Delegating your authority to act and decide on critical financial matters should never be a bother anymore. You can use the Georgia general power of attorney form to appoint a trusted person to care for your financial interests. This form enables you to create a general power of attorney (POA) where you donate or grant some of your authority to a trustee. In this trust, your trustee is your agent or attorney-in-fact. Inversely, you are your agent’s principal, donor, or grantor by donating your authority to them.
This kind of POA allows your agent to represent you in various financial deals. For example, they can buy or sell assets in your name when you can’t do it yourself. Their dealings’ sensitive nature demands that you choose a mentally competent and faithful person to represent your best interests. Otherwise, you could end up creating more problems for yourself than you initially intended to solve.
Your agent’s authority remains in force while you live and can make sound decisions. Therefore, your incapacitation or death automatically dissolves their agency. So, it’s prudent to prepare for and organize your financial life by drafting a free power of attorney form today.
Georgia power of attorney forms – get other power of attorney documents for Georgia with directions.
Georgia General POA Requirements
All general powers of attorney in Georgia must comply with the state’s governing laws. Therefore, your general POA becomes legally binding if it abides by the following requirements:
- The principal must sign it. If they can’t, they can appoint another trusted person to sign it for them, in their presence, and at their direction.
- Two other witnesses must also sign a power of attorney.
- A notary public must also sign the document to make it legally enforceable.
- All the persons signing the document must be physically present at the same time to sign it.
Filling out the Georgia General POA Form
Filing a Georgia general POA form is a critical milestone in creating a general power of attorney. Therefore, fill it correctly. Here’s how to fill the form.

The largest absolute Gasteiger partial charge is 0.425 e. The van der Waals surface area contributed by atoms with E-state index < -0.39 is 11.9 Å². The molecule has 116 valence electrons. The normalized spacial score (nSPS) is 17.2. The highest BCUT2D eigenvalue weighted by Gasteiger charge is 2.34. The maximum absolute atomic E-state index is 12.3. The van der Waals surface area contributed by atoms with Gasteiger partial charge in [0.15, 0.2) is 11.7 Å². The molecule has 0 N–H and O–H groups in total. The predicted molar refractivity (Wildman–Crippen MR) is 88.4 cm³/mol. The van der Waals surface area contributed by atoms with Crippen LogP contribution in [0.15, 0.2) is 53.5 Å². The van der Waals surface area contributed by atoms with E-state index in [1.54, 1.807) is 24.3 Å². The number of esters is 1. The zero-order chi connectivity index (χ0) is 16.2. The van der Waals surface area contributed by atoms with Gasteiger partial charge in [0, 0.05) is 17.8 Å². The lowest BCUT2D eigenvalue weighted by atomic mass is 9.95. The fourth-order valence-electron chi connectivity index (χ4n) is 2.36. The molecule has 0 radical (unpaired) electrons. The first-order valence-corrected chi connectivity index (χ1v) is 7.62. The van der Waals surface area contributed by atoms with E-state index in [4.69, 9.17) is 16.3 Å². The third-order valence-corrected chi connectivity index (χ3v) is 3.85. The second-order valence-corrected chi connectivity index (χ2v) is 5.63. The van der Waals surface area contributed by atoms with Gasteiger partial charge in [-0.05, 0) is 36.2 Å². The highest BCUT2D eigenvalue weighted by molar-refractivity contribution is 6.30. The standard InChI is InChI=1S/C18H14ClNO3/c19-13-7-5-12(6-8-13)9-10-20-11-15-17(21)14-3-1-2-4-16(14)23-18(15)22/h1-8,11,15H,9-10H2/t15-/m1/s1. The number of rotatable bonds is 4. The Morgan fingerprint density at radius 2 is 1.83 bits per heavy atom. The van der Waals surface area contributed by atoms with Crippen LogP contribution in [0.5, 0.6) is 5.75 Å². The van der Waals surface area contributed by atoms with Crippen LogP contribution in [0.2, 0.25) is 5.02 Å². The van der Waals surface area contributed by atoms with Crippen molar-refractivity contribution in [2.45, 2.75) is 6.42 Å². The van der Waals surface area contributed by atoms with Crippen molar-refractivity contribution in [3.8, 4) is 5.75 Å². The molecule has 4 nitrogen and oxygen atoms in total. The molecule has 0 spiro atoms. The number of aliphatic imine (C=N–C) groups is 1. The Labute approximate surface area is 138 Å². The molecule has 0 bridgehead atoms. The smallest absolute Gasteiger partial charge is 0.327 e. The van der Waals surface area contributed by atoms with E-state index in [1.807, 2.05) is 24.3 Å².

Get the Paperwork Done
First, prepare all the background information and paperwork in place. Then, download the form on this website in the most suitable format, like PDF or Word. Ensure your computer has an appropriate program to enable you to fill the form onscreen. Alternatively, you could still print the form and fill it manually with blue or black ink.
Stipulate the Particulars
Fill out the name of the Georgian county where your agent will exercise a power of attorney. You must also define your relationship with your chosen agent and state when you wish the POA to take effect. Also, define your attorney’s scope of authority. Lastly, name your agent’s standby successor if the primary agent is unable or unwilling to fulfill their duties for whatever reason. You have to provide their full details as well.
Set the Agent’s Authorities
Third, qualify your agent’s authority. On the form, you will see some of the duties an agent can perform. For example, if you want them to handle bank dealings and stocks but shouldn’t handle real estate, clarify everything. You will cross the ones you don’t want your agent to perform and initial them with your name. It’s critical to be very particular and decided before striking off any agent duty. Otherwise, you could end up granting authority you didn’t intend to delegate.
Signing and Sealing
Reread the form carefully before signing it. This second reading will enable you to see if the form contains any statement or paragraph you disagree with and cross it out. That’s why it’s necessary to consult an attorney before creating this type of POA. They will advise you accordingly and save you avoidable but possible legal problems in the future.
Next, head to the signature section. There, you will see several blank spaces that require signing. Sign the form before a notary public to allow them to notarize it for execution.
After signing and dating your form, the notary public will also have their space to notarize it. Remember, no other person is legally mandated to fill this space. Your notary public will complete it accordingly and then seal the document with their official practice seal.
The last section of the form provides for future considerations. It isn’t a must for you to complete this section unless you wish to revoke the powers you donated to your agent. You only fill it if you want to take away the principal authority you gave your agent. You are to provide the date you want the revocation to happen, your signature, and your printed legal name in such cases. You need to get a notary public to notarize this section if you fill it.